NY Mayor Bill de Blasio released a 10-year plan to create or preserve 200,000 affordable housing units in the city. Housing activists cheer at its embrace of mandatory inclusionary zoning, but the NY Time's coverage reveals an ignorant counter view.
Community development financial institutions are great places for impact investors to put their dollars, but the money isn't flowing. Rosalie Sheehy Cates discusses the barriers in connecting CDFIs and impact investors, and a way forward for both.
Living Cities set out to lend money to community development financial institutions in five distressed cities but were met with a mountain of challenges. Here are the lessons learned from addressing the lack of "capital absorption capacity."
Impact investing isn't just a new source of funding for nonprofits from the private sector. The government can (and should!) be a catalyst in shaping the market through policies that support investments with a greater social impact.
Lisa Hall gives an overview of impact investing in this enlightening, introduction-type piece. She shares the potential and the new opportunities for community development that are coming out of this emerging field.
Two innovative community development funds are behind big impact on affordable housing in New York and Colorado. Enterprise Community Partners spells out how they're structured, the lessons they've learned, and why it's not that scary.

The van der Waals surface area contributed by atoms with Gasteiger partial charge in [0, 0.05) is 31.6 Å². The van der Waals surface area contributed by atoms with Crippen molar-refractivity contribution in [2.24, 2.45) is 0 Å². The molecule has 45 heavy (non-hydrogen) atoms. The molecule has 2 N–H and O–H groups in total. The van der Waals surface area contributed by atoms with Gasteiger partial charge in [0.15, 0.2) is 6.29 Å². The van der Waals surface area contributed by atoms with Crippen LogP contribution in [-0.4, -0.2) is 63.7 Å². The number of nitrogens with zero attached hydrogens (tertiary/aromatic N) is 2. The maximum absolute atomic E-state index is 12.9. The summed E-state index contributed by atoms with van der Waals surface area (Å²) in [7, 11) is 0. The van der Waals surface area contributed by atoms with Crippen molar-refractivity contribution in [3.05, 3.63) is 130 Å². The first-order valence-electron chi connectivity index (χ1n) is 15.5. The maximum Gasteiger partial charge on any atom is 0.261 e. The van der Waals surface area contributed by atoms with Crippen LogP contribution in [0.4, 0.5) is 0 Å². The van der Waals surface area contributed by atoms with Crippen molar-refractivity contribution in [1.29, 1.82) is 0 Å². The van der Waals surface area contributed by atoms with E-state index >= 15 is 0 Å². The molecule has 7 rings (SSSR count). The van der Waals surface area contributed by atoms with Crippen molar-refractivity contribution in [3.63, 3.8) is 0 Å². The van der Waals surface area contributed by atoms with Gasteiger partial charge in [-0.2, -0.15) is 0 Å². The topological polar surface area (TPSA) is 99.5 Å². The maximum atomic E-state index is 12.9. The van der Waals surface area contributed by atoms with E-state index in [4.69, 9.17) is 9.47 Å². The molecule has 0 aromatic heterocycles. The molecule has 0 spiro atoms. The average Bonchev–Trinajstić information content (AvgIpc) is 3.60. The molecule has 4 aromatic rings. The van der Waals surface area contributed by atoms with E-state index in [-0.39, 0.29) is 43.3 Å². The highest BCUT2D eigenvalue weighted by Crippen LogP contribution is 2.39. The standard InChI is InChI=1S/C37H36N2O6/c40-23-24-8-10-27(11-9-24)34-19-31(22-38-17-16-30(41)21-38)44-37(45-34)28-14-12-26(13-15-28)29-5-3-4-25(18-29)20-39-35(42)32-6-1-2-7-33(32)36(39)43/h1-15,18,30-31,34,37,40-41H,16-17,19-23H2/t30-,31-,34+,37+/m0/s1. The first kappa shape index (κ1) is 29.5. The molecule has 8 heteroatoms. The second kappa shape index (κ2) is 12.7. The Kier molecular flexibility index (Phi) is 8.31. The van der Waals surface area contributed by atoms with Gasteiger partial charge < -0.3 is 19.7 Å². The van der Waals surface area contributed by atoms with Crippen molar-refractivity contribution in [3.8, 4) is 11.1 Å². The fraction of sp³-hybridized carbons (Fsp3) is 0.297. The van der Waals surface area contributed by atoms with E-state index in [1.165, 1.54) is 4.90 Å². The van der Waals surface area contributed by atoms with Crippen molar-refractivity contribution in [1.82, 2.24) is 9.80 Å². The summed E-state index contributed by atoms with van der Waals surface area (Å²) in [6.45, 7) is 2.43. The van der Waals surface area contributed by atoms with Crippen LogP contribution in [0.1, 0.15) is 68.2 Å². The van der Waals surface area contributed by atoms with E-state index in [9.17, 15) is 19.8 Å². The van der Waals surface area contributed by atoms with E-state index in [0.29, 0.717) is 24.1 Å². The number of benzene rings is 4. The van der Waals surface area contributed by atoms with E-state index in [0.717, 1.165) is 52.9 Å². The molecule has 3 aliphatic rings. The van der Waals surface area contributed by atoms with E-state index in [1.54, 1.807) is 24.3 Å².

Nonprofit housing developers are able to succeed at what often seems impossible. Nonprofits all want the projects done faster and better, but is all the well-meaning input from the activists and intellectuals just more mud in in a dragging field?
A negative perception of manufactured housing persists, though the industry has changed drastically. Winton Pitcoff tells community developers that these homes need to be taken seriously as solutions for the affordable housing crisis.
If you thought the bankruptcy in Detroit was caused by the disappearance of manufacturing jobs, well, you'd be wrong. Alan Mallach explains how our obsession with college degrees contributed to the downfall of a city.
Communities are complex. And the truth is, CDCs are in key positions to bring all the moving parts together, so they must work comprehensively. All the elements of a good neighborhood—schools, retail, housing, jobs, food—are strategic to each other.